Trump says he will push to close background check loopholes for gun buys
WASHINGTON (Reuters) - U.S. President Donald Trump said on Wednesday his administration would seek to close background check loopholes for gun purchases after Democrats accused him of reversing course on gun control measures. Trump spoke with the leader of the National Rifle Association lobbying group, Wayne LaPierre, on Tuesday, a White House official said
WASHINGTON (Reuters) - U.S. President Donald Trump said on Wednesday his administration would seek to close background check loopholes for gun purchases after Democrats accused him of reversing course on gun control measures.
Trump spoke with the leader of the National Rifle Association lobbying group, Wayne LaPierre, on Tuesday, a White House official said. Speaking to reporters outside the White House, Trump said he did not tell LaPierre, whose group strongly opposes increased gun restrictions, that he would avoid pursuing measures on background checks.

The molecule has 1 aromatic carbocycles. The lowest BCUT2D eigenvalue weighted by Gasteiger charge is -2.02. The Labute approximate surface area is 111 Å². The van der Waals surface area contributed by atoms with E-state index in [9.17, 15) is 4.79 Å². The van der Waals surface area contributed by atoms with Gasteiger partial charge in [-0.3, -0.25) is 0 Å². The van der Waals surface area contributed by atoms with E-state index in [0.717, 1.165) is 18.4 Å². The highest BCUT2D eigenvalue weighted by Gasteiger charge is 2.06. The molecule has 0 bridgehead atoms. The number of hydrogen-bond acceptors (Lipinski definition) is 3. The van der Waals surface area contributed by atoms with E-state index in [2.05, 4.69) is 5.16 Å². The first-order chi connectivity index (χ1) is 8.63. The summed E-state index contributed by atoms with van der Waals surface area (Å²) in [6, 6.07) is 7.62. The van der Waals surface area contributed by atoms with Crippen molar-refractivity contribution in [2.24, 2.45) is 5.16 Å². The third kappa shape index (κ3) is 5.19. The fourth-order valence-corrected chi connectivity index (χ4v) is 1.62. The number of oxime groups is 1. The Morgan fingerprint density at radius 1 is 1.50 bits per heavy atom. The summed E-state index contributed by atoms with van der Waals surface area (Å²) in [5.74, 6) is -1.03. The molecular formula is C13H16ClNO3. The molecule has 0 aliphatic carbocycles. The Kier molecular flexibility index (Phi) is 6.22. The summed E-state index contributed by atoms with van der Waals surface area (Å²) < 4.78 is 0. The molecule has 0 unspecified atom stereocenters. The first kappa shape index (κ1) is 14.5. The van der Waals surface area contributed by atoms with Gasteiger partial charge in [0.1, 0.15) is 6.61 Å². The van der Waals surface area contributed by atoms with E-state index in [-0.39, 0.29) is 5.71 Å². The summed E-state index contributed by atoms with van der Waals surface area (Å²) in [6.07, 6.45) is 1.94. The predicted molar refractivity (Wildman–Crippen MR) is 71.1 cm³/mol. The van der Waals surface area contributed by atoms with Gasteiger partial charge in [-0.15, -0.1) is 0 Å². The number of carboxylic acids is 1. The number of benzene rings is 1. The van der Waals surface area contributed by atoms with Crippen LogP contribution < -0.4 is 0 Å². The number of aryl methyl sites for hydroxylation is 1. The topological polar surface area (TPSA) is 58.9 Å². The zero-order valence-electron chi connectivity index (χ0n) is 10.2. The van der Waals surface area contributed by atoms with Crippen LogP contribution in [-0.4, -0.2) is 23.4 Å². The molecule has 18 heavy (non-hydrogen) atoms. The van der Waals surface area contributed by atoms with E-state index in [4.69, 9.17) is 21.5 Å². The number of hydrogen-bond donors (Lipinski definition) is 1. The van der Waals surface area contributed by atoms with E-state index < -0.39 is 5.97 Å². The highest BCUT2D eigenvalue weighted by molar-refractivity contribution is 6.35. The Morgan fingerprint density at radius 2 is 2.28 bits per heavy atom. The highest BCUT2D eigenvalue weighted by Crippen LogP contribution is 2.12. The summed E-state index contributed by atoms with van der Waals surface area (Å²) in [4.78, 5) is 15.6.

Trump, who was endorsed by the NRA in the 2016 presidential race, said he views the number of U.S. gun deaths as a public health emergency and reiterated his belief that people who are mentally ill should not be allowed to buy guns.
"We're working on background checks. There are things we can do. But we already have very serious background checks. We have strong background checks. We can close up the gaps. We can do things that are very good and things that frankly gun owners want to have done," Trump said.
"We have background checks but there are loopholes in the background checks. And that's what I spoke to the NRA about yesterday. They want to get rid of the loopholes as well as I do. At the same time, I don't want to take away people's Second Amendment rights," Trump added later.
On Tuesday, Trump, a Republican, said his administration was engaged in meaningful talks with Democrats, who control the U.S. House of Representatives, about gun legislation after gunmen in El Paso, Texas, and Dayton, Ohio, killed 31 people using semi-automatic rifles and high-volume magazines earlier this month.
Congressional aides, however, said the discussions have been low-level and generally unproductive.
(Reporting by Jeff Mason; Writing by Makini Brice; Editing by Jonathan Oatis and Paul Simao)
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